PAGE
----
This is an older book club edition, it's a little worn, but definitely worth reading!
Book 2 of the Georgia trilogy.
Great interesting read of the South and their mindsets and customs. I enjoy this type of historical fiction. These are real people with fictionalized thoughts and words, but researched so well.
This book is the sequel to "Bright Captivity", which began the saga of Anne Couper Fraser, her marriage to John Fraser of England, and her years spent in London. This books opens with the return of the Frasers to St. Simons Island. If you are have read other Eugenia Price books, you will be re-acquainted with the McKays of Savannah, the Goulds of St. Simons and others. The Coupers were one of the noble families of the Georgia Coast in the mid-1800's. Anne's life is one of great love and great sorrow.
The third book in the trilogy is "Beauty from Ashes"
This is book two of the Georgia Trilogy.
A sad story but smacks of real life - historical story of love and slavery in St.Simon's Island in Georgia. Graphic descriptions of slave abuse.A good read
This is my favorite author. She didn't write a bad book!
I have loved all of this Lady's books. They were a little too sweet at times for my taste, but the research and historical context made up for it.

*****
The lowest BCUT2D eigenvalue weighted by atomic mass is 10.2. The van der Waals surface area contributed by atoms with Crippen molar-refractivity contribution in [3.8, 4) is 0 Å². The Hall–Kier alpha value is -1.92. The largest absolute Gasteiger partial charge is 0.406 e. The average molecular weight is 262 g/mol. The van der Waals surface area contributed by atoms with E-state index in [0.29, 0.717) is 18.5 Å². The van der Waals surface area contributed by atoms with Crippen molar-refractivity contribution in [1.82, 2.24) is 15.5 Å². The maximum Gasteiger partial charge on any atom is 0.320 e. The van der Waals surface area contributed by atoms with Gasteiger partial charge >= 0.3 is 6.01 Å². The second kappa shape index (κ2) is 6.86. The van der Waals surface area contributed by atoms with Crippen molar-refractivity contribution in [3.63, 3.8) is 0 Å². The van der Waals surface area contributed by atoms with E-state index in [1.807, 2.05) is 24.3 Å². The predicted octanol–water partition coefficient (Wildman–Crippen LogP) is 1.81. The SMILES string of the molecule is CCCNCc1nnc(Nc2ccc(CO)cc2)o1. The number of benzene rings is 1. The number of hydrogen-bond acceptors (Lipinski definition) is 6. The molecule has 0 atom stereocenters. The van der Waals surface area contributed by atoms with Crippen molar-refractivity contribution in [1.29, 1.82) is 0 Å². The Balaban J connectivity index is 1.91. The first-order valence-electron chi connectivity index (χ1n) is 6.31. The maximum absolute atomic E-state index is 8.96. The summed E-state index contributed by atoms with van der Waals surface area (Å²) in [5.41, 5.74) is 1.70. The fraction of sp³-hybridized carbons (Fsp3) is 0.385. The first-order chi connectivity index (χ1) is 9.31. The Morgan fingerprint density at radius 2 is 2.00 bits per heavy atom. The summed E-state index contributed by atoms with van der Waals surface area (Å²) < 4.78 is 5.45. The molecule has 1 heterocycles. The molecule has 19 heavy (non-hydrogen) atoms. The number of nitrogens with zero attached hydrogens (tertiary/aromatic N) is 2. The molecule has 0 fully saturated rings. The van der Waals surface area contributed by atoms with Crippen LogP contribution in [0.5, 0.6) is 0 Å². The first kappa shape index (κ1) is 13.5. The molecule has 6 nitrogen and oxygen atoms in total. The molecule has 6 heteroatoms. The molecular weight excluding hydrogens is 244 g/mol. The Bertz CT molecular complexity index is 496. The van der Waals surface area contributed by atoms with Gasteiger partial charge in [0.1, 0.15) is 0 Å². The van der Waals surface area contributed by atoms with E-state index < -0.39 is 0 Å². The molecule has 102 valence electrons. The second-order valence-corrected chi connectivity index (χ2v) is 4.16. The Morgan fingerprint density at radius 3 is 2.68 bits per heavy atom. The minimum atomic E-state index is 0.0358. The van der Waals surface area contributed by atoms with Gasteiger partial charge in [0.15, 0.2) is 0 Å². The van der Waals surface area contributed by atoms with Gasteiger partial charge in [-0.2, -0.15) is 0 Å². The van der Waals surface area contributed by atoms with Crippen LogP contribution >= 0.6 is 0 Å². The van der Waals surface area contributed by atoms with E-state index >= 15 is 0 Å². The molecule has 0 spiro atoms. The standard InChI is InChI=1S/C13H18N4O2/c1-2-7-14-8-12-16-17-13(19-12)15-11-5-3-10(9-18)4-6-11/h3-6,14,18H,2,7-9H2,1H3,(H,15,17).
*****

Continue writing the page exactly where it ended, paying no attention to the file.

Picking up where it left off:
You can answer a lot of questions on Jeopardy after reading these.............they teach history while telling a wonderful story.
"Eugenia Price has made history come to life." - Former First Lady Rosalynn Carter
Hailed as one of the United States' greatest writers of historical fiction, Eugenia Price presents the stirring events and everyday happenings of Georgia's St. Simons Island. This story of one remarkable woman, Anne Couper Fraser, and her passionate yet intricate marriage to John Fraser, will thrill millions of readers worldwide. When the Frasers finally return to beautiful St. Simons Island, the one place on earth Anne longs to be, John says that he must follow his father-in-law's example and farm with slave labor if he is to support his family. The Coupers sincerely believe that these people are better off under their benevolence than they would be free. But soon Anne must ask herself if the kindness with which they treat thir slaves justifies this Southern institution, and if a sacrifice she has asked of John is too great for their once-perfect marriage to endure.